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Open Nutrition Journal
Number of Followers: 1  

  This is an Open Access Journal Open Access journal
ISSN (Online) 1874-2882
Published by Bentham Open Homepage  [69 journals]
  • The Short- and Long-term Effectiveness of the WhyDairy' School-based
           Nutrition Education Intervention: A Randomized Controlled Trial

    • Abstract: Background:Despite the known health benefits of dairy products, their daily consumption continues to decline in many populations, particularly in pre-adolescents and adolescents.Objective:The primary objective of the cluster randomized controlled trial was to assess whether a school-based intervention enhanced with a web-based component, known as WhyDairy' was more effective than a standardized dairy education program at changing: (i) knowledge of dairy products, (ii) intentions to consume dairy products, and (iii) dietary intake of dairy products.Methods:Grade 7 students (n=175) in 10 Southwestern Ontario schools were randomized by the school, into intervention or control. Intervention schools received the WhyDairy' intervention with a website component while control schools received a DFO education program. Intervention schools were further randomized to receive follow-up contact, through monthly emails, or no follow-up contact. A questionnaire, consisting of three surveys (knowledge, FFQ, and intention), was delivered at baseline, post-intervention, and follow-up.Results:All groups significantly increased their knowledge post-intervention but only intervention schools with follow-up email contact maintained this positive change in knowledge. No groups saw significant changes in dietary behaviour. The email campaign was successful in reaching parents but did not result in high engagement or changes in student outcomes.Conclusion:The results of this study demonstrate the effectiveness of a school-based intervention enhanced with a web-based component in changing student knowledge regarding dairy products and the engagement of the website during the intervention period. Future work should consider longer durations to see changes in dietary behaviour and more targeted approaches during follow-up periods.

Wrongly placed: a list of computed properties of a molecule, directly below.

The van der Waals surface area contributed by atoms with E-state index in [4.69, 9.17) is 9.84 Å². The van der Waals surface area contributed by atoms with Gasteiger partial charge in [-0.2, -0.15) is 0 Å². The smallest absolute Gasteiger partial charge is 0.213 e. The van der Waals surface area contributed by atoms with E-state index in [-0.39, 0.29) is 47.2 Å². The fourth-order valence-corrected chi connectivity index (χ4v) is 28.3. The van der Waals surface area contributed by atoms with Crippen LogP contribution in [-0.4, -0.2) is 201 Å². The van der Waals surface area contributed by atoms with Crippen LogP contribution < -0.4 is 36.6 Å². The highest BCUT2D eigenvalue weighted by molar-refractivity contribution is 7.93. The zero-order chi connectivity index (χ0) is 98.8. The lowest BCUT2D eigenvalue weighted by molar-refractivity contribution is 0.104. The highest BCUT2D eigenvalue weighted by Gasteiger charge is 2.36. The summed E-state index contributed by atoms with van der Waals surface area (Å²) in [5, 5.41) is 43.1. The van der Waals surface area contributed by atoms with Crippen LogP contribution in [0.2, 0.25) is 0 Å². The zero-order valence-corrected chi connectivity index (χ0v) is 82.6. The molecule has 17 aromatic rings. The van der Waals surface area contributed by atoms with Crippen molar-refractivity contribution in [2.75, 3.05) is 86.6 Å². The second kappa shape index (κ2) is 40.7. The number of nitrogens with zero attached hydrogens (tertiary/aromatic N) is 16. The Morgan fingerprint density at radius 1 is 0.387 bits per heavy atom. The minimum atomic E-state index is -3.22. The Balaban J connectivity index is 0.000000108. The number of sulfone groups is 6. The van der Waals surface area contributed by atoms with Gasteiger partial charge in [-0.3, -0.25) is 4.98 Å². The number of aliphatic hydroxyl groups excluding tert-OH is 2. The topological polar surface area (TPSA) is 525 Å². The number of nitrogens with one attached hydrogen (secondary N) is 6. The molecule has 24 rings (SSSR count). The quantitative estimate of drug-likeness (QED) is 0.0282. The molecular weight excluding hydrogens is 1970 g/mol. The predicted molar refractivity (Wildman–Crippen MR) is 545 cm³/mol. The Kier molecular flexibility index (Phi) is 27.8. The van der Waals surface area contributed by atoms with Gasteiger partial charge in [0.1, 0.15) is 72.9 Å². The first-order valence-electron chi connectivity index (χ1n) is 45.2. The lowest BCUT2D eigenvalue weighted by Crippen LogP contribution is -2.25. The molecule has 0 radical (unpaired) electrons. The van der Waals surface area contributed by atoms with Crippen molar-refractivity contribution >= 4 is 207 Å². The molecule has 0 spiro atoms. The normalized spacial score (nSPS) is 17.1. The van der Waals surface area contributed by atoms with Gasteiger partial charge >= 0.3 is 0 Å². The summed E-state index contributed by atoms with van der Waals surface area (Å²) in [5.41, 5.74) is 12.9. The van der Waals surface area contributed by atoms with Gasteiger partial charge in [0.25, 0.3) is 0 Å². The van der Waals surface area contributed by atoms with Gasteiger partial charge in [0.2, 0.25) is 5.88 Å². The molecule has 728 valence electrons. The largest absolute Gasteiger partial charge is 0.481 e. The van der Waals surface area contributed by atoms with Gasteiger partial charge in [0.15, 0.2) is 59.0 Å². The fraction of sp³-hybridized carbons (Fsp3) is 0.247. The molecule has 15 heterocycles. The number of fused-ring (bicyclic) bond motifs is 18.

• A Questionnaire-based Assessment of Dietary Adherence and Identification
           of Barriers to Healthy Eating

    • Abstract: Background:Adherence to a Mediterranean-style diet is associated with an extensive list of health benefits for people both with and without a disease.Objective:The objective of this study was to develop/modify a questionnaire to investigate the current adherence to a Mediterranean-style dietary eating pattern amongst the New Zealand male population, and to assess the association between perceived barriers to change and behaviours.Methods:The development of this questionnaire was based upon a modified 14-point validated Mediterranean diet adherence screener (PREDiMED) and included an additional section wherein we explored the reasons behind men’s food choices and barriers to healthy eating. Questionnaires were analysed from 295 men. Descriptive analyses were used to determine major barriers to change.Results:The modification of the PREDiMED questionnaire resulted in a 23 question questionnaire encompassing adherence, demographics and barriers to change. We found that 90.8% of respondents had either low or intermediate adherence to a Mediterranean style diet. Significant associations also existed between adherence and smoking (=0.003), age (< 0.01) and opinion of the importance of healthy eating (< 0.01). We found participants felt the ‘major’ barrier to consume a healthy diet, to be a busy lifestyle, and the most common influencer of food choices was people.Conclusion:Through identifying how New Zealand men consume food and how they consider their barriers to change, we can better direct policy to aid changes in behaviour and integrate the Mediterranean style diet to complement the New Zealand food culture.
       
 
 
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